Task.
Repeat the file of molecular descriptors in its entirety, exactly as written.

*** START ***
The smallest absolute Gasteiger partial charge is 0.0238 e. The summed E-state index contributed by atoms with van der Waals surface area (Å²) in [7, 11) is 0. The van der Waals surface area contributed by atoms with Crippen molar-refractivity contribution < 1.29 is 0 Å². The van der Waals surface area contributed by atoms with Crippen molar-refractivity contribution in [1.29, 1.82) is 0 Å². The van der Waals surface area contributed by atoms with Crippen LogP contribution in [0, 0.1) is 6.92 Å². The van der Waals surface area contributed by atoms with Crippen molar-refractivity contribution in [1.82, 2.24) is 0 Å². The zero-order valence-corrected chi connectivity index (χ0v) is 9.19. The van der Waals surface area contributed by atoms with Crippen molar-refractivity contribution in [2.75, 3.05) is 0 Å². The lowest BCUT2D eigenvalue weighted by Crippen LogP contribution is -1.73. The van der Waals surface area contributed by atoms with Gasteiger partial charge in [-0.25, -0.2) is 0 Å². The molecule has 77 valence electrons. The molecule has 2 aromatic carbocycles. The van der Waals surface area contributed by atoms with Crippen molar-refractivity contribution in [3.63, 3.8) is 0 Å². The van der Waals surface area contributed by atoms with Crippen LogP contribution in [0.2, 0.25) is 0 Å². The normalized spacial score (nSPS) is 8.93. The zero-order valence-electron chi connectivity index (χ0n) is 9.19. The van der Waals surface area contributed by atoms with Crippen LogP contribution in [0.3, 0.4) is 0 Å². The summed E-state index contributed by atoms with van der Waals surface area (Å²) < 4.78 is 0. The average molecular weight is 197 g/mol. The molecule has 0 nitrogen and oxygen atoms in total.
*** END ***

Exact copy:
The smallest absolute Gasteiger partial charge is 0.0238 e. The summed E-state index contributed by atoms with van der Waals surface area (Å²) in [7, 11) is 0. The van der Waals surface area contributed by atoms with Crippen molar-refractivity contribution < 1.29 is 0 Å². The van der Waals surface area contributed by atoms with Crippen molar-refractivity contribution in [1.29, 1.82) is 0 Å². The van der Waals surface area contributed by atoms with Crippen LogP contribution in [0, 0.1) is 6.92 Å². The van der Waals surface area contributed by atoms with Crippen molar-refractivity contribution in [1.82, 2.24) is 0 Å². The zero-order valence-corrected chi connectivity index (χ0v) is 9.19. The van der Waals surface area contributed by atoms with Crippen molar-refractivity contribution in [2.75, 3.05) is 0 Å². The lowest BCUT2D eigenvalue weighted by Crippen LogP contribution is -1.73. The van der Waals surface area contributed by atoms with Gasteiger partial charge in [-0.25, -0.2) is 0 Å². The molecule has 77 valence electrons. The molecule has 2 aromatic carbocycles. The van der Waals surface area contributed by atoms with Crippen molar-refractivity contribution in [3.63, 3.8) is 0 Å². The van der Waals surface area contributed by atoms with Crippen LogP contribution in [0.2, 0.25) is 0 Å². The normalized spacial score (nSPS) is 8.93. The zero-order valence-electron chi connectivity index (χ0n) is 9.19. The van der Waals surface area contributed by atoms with Crippen LogP contribution in [0.3, 0.4) is 0 Å². The summed E-state index contributed by atoms with van der Waals surface area (Å²) < 4.78 is 0. The average molecular weight is 197 g/mol. The molecule has 0 nitrogen and oxygen atoms in total.